Since 2000, food prices in Israel have risen an enormous 50 percent. Though everyone is feeling the crunch, Israel’s poor – including the working poor – are unable to afford a balanced and nutritious diet.
“The average salary in Israel is 17 percent lower than that in developed Western countries,” said Goldie Sternbuch, Director of Overseas Relations for Meir Panim, an Israel-based charity organization which runs soup kitchens throughout the country. “With food prices in Israel 20 to 60 percent above the OECD average, including basic necessities like dairy products and eggs, Meir Panim is experiencing more and more working poor asking for help.”
Several reasons have been cited for Israel’s high food prices. Historically, Israel has limited imports, especially of dry goods, and also placed many bureaucratic challenges on imports in order to protect local producers. Additionally, Israeli farmers find that supermarkets mark up fresh Israeli produce by as much as 700 percent in their stores.
The Israeli government claims that help is on its way with a food reform bill, dubbed the “Cornflake Law.” The importation of many dry goods will now face less bureaucratic obstacles, providing easier entry into the country. However, hefty customs tariffs will remain in place. The new law hopes to allow freer competition in the food market in response to public outcry over its high prices.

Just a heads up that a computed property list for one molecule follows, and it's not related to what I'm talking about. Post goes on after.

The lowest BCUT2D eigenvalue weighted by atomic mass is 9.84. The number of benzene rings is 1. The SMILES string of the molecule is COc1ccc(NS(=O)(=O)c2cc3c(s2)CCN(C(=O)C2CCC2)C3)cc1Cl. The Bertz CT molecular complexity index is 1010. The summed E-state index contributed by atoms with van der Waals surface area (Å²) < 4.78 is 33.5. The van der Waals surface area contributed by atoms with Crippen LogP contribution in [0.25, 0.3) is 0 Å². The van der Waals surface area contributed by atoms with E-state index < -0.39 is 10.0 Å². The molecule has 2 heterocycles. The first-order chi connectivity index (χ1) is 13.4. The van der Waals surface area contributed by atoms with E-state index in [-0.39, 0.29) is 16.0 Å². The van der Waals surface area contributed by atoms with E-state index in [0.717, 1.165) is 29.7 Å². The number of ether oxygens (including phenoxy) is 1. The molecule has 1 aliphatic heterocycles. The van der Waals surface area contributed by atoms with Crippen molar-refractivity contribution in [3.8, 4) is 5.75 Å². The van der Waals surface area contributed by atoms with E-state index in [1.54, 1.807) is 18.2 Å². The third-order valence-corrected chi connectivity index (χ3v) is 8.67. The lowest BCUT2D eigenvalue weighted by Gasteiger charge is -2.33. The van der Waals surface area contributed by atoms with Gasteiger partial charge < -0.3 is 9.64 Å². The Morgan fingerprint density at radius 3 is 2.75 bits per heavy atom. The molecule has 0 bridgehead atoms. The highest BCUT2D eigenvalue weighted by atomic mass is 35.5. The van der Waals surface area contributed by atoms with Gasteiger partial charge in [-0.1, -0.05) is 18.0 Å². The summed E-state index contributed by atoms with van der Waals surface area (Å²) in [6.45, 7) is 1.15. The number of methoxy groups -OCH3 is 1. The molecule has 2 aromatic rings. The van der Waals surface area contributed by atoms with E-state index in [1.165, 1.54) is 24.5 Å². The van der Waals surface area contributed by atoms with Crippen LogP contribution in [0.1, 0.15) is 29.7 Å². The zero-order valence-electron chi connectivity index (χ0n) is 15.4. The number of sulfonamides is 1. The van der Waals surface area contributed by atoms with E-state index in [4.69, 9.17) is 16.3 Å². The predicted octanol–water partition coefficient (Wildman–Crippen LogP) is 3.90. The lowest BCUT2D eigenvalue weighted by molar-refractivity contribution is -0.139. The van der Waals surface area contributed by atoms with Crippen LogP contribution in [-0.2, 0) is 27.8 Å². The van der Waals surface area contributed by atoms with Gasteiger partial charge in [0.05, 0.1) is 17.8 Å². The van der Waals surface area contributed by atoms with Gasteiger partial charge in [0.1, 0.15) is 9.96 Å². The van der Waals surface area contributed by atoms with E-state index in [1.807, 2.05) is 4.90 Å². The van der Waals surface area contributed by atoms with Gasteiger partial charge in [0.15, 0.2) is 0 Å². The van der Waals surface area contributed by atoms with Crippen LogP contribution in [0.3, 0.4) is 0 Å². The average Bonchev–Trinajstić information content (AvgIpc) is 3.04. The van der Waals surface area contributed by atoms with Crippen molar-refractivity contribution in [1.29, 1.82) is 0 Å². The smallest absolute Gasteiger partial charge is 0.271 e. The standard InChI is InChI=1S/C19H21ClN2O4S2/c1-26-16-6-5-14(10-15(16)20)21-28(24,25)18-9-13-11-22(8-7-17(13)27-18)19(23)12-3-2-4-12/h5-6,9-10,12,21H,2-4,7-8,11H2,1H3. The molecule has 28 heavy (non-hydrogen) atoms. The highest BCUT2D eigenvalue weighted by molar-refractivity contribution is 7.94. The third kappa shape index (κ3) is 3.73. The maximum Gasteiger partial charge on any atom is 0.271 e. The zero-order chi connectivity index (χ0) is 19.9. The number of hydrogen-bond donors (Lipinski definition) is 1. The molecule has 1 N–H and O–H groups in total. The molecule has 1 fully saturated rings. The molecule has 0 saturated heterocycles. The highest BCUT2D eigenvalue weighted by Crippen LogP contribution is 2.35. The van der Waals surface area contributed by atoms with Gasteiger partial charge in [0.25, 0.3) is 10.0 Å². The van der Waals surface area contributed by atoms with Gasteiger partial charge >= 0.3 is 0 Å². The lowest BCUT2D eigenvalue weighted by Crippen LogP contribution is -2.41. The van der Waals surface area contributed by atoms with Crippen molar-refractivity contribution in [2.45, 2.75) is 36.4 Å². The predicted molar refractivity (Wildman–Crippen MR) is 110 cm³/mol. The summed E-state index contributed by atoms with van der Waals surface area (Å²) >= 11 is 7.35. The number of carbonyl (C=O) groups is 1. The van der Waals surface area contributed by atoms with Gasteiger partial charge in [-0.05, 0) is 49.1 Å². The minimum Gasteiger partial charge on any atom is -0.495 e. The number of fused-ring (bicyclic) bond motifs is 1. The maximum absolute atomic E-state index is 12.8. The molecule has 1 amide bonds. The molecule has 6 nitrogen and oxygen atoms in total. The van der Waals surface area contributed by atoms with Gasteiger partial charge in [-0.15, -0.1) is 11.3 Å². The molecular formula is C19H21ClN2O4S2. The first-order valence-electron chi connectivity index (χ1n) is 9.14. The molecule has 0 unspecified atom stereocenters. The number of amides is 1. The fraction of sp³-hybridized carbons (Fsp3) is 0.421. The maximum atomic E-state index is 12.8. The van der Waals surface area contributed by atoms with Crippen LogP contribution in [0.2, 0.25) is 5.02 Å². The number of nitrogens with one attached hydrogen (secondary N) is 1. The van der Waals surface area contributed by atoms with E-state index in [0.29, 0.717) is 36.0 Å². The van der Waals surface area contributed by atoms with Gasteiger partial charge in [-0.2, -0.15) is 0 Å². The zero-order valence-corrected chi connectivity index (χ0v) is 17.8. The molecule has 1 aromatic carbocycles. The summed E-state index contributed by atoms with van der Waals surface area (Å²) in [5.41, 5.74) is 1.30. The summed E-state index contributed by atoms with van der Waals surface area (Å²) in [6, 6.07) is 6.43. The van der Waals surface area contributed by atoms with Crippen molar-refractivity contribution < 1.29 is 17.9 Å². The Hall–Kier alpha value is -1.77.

“It is estimated that average households will save approximately 900 NIS ($233) a year with the new regulations,” continued Sternbuch. “That’s a step in the right direction, but not enough to be a real game-changer for struggling families.”
The Taub Center notes that food purchases account for 16.5 percent of the average Israeli’s household expenses and 24 percent for low-income earners. Until now, four Israeli food companies held a monopoly on the market, controlling 35-40 percent of supermarket items.
One of Israel’s major food companies, Osem, played down the reform’s expected impact on consumers. Osem Chairman Dan Propper stated that he does not expect the changes to make a large impact on the cost of living.
Although the Central Bureau of Statistics hopes the new law will make a major positive impact on consumers, public opinion is that easing the way for imports into Israel’s supermarkets and street-corner groceries does not translate into lower prices. “It became public knowledge that an Israeli-produced chocolate pudding called ‘Milky’ was selling for three times less in Germany than in Israel,” stated Sternbuch. “Even with public protests about food prices in 2011, known as the ‘Cottage Cheese Boycott,’ dairy prices have not fallen.”
Ofer Klein, head of the economic research division at Harel Insurance and Finance, has said that the new regulations are not expected to have an impact on the food market for at least a year, and the impact is not expected to be dramatic.
“Meir Panim is finding more and more working poor asking for our help,” noted Sternbuch. “While solutions to expensive food prices in Israel are being sought, we need to ensure that citizens have proper food in their homes and in their stomachs. Hunger doesn’t wait for effective legislation.”